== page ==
XX Congress of the Socialist International, New York
The World Economy: A Common Responsibility
9-11 September 1996
The Socialist International held its twentieth Congress at the headquarters of the United Nations in New York on 9-11 September 1996. More than one hundred and fifty parties and organisations from every continent took part.
Some seven hundred delegates represented the political parties and organisations which belong to the Socialist International together with other parties of social democratic orientation invited to take part in the Congress. Additional guests from the United States and elsewhere and from the UN diplomatic community brought the numbers to around one thousand. Our venue, the General Assembly Hall of the United Nations, lent a particular solemnity and symbolism to the debates.
The XX SI Congress, which was opened by our President, Pierre Mauroy, had on its agenda three main themes: ‘Markets serving people, not people serving markets’, ‘Making peace, keeping peace’ and ‘A human rights agenda for the twenty-first century’.
Debating those themes were social democratic leaders from around the world. They included heads of government: Gro Harlem Brundtland, first Vice-President of the Socialist International and then prime minister of Norway; António Guterres, Prime Minister of Portugal, who introduced the first Congress discussion on the World Economy; Chancellor Franz Vranitzky of Austria, Prime Minister Paavo Lipponen of Finland; Prime Minister Gyula Horn of Hungary; and Prime Minister Navin Ramgoolam of Mauritius.
Other distinguished figures attending included Shimon Peres, former prime minister of Israel; Felipe González, former prime minister of Spain; Raúl Alfonsín, former president of Argentina; Rodrigo Borja, former president of Ecuador; and Pedro Pires, former prime minister of Cape Verde, as well as the leader of the Party of European Socialists in the European Parliament, Pauline Green.
Among the many guests were Bill Jordan, General Secretary of the ICFTU; Yvan Rybkin, since appointed Secretary of the Security Council of Russia, and leading representatives of the US Democratic Party and trade union movement.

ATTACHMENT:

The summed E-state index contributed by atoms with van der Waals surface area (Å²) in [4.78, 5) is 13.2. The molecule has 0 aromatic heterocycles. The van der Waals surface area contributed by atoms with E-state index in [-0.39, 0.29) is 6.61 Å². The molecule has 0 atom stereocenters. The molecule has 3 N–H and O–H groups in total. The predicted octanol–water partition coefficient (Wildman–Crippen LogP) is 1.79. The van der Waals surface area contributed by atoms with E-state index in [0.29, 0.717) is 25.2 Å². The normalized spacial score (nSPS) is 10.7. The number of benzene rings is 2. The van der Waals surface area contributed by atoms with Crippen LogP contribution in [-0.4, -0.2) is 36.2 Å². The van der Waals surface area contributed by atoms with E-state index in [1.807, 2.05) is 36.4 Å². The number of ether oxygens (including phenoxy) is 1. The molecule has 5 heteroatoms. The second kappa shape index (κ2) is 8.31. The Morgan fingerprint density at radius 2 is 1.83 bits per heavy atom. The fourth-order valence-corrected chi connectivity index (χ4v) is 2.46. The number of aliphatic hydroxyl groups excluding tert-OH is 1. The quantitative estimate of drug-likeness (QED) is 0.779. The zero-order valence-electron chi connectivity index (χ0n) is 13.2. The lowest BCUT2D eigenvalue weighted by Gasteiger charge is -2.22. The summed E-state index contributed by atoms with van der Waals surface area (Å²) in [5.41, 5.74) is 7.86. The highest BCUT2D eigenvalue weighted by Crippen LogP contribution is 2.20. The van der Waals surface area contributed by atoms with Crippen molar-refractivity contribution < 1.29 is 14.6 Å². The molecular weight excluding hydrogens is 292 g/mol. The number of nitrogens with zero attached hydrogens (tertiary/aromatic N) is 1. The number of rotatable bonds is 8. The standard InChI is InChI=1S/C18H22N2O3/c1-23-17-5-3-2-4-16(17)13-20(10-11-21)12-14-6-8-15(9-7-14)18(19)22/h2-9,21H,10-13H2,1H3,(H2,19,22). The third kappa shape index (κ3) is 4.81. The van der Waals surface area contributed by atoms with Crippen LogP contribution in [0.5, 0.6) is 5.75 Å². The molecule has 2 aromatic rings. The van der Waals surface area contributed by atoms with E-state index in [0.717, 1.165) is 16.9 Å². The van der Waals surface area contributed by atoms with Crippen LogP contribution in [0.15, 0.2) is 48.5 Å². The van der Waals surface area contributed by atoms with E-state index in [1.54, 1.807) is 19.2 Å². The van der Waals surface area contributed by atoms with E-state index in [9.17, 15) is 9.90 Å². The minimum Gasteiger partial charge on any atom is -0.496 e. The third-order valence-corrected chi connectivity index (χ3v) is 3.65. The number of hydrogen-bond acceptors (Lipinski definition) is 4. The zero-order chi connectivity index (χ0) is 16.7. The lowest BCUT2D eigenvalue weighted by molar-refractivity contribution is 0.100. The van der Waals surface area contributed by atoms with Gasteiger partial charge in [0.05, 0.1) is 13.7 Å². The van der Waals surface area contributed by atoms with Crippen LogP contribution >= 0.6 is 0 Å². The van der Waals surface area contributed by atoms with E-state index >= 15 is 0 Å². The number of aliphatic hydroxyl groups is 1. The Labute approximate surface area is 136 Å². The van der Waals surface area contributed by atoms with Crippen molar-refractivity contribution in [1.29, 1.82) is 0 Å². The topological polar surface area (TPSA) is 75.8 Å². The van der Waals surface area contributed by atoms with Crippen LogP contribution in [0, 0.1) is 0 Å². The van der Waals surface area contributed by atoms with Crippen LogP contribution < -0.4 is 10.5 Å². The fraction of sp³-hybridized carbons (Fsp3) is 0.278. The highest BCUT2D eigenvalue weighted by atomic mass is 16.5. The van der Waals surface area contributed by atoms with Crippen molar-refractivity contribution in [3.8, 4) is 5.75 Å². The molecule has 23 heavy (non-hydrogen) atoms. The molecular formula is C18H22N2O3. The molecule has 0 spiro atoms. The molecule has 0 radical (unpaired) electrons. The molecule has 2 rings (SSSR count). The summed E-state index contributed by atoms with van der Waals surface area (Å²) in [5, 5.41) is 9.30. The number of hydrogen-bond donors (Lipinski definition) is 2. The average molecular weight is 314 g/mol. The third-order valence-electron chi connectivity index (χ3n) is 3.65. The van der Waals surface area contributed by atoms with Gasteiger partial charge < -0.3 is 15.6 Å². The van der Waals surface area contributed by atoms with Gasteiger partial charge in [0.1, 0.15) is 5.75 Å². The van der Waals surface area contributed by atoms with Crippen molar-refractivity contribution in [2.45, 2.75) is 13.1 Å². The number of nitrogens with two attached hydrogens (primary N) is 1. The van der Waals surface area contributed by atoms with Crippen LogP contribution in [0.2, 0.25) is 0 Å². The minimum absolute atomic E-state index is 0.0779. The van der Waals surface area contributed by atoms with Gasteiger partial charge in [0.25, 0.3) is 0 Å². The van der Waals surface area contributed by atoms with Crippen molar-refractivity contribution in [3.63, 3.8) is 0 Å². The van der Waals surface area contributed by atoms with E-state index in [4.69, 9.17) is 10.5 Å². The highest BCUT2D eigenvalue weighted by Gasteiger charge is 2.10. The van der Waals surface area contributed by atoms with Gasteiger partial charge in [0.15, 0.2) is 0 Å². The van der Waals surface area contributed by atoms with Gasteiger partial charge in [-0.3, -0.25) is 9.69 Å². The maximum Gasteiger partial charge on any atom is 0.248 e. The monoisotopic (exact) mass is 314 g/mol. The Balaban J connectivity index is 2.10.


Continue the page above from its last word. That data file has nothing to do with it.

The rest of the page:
Boutros Boutros-Ghali, Secretary-General of the United Nations addressed the Congress. The delegates adopted detailed declarations on the three main themes, as well as a resolution setting out the International’s perspective on current developments in every continent and region, on the question of local authorities and in support of the United Nations. These major policy documents will guide the Socialist International’s work and commitments in the coming years.
As the highest statutory body of the International, the Congress decides on the admission of new member parties and organisations. In the period since the XIX Congress in 1992 an unprecedented number of applications for membership has been received from parties in every continent. The Congress admitted 33 new parties to various categories of membership, as well as a new associated organisation. Full membership was also granted to a number of consultative and observer parties (New members and changes of membership status).
In elections to the SI presidium, Pierre Mauroy was re-elected President and Luis Ayala was re-elected Secretary General. Twenty-five Vice-Presidents were also elected (Members of the Presidium).
An important initiative of the XX Congress was the establishment of a new high-level commission, to be chaired by Felipe González. The commission will examine the aspirations of social democracy and the role of an expanding and increasingly global Socialist International in today’s fast-changing and interdependent world.
Participants and speeches
Report of the Secretary General
XXV Cartagena, 2-4 March 2017
XXIV Cape Town, 30 August - 1 September 2012
XXIII Athens, 30 June - 2 July 2008
XXII São Paulo, 27-29 October 2003
XXI Paris, 8-10 November 1999
New York, 9-11 September 1996
Berlin, 15-17 September 1992
Stockholm, 20-22 June 1989
Lima, 20-23 June 1986
Albufeira, 7-10 April 1983
Madrid, 12-14 November 1980
Vancouver, 3-5 November 1978
Geneva, 26-28 November 1976
Vienna, 26-29 November 1972
Eastbourne, 16-20 June 1969
Stockholm, 5-8 May 1966
Brussels, 5-6 September 1964
Amsterdam, 9-12 September 1963
Rome, 23-27 October 1961
Hamburg, 14-17 July 1959
Vienna, 2-6 July 1957
Stockholm, 15-18 July 1953
Milan, 17-21 October 1952
Frankfurt, 20 June - 3 July 1951